Was Henry Ford going to build the roads? No. Was he going to build the gas stations? No. The service garages? No. The insurance companies to insure the drivers? No. The super markets? No. He was just going to build a car, and not even all of the car. He wasn't going to build the steering wheel. He wasn't going to build the rubber tires. He was not even going to build some other component of the car. He was just going to build the chassis, but he had a vision, much larger than he was going to do. That is what excites people. A vision of a world that is fantastic. A vision of a world that is beautiful. In that vision you carve out for yourself a little piece called a mission. A little piece. The contribution you are going to make for that vision to happen.
That is a much more modest statement of your contribution. Your employees, members of your organization are more likely to talk about that vision at their backyard barbecue and the cocktail party because it is a world they find beautiful. When they talk about it, they're not beating their chest. They are expressing optimism in the world. In that optimistic world, they say, and I am working towards one little piece of that vision. You build, in this organizational narrative, your core values. All of this put together, woven in a narrative, a story, that describes your heart, is the company story, is the organizational narrative. This needs to be built by that leadership on a foundation of intentionality.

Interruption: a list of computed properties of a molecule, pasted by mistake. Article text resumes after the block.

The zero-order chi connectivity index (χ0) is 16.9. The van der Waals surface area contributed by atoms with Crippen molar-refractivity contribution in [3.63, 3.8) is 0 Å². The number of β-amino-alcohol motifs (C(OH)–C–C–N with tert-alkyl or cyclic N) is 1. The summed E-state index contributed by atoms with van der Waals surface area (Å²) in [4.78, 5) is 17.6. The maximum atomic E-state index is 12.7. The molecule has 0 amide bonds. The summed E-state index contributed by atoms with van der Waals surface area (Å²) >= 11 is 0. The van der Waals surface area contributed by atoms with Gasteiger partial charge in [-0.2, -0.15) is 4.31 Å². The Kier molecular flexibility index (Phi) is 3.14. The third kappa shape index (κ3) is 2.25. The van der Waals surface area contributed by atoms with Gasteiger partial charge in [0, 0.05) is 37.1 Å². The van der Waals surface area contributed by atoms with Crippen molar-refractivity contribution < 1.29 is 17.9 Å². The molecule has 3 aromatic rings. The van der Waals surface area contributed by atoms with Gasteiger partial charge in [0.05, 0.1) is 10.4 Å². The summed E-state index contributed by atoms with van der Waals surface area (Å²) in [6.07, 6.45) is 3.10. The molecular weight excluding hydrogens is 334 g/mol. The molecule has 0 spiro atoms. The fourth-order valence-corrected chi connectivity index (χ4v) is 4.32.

Once you've built the organizational story, you can now build a brand and a culture that supports the organizational narrative. A brand and a culture that supports the organizational narrative, and build this intentionally. An intentional brand and an intentional culture. You see, brand and culture are very related items. Brand is the outsider's view of your company. Brand is the perception of your company as held by your customers. Brand is not what you say it is. It is what they say it is. The perception of your company as held by your customers.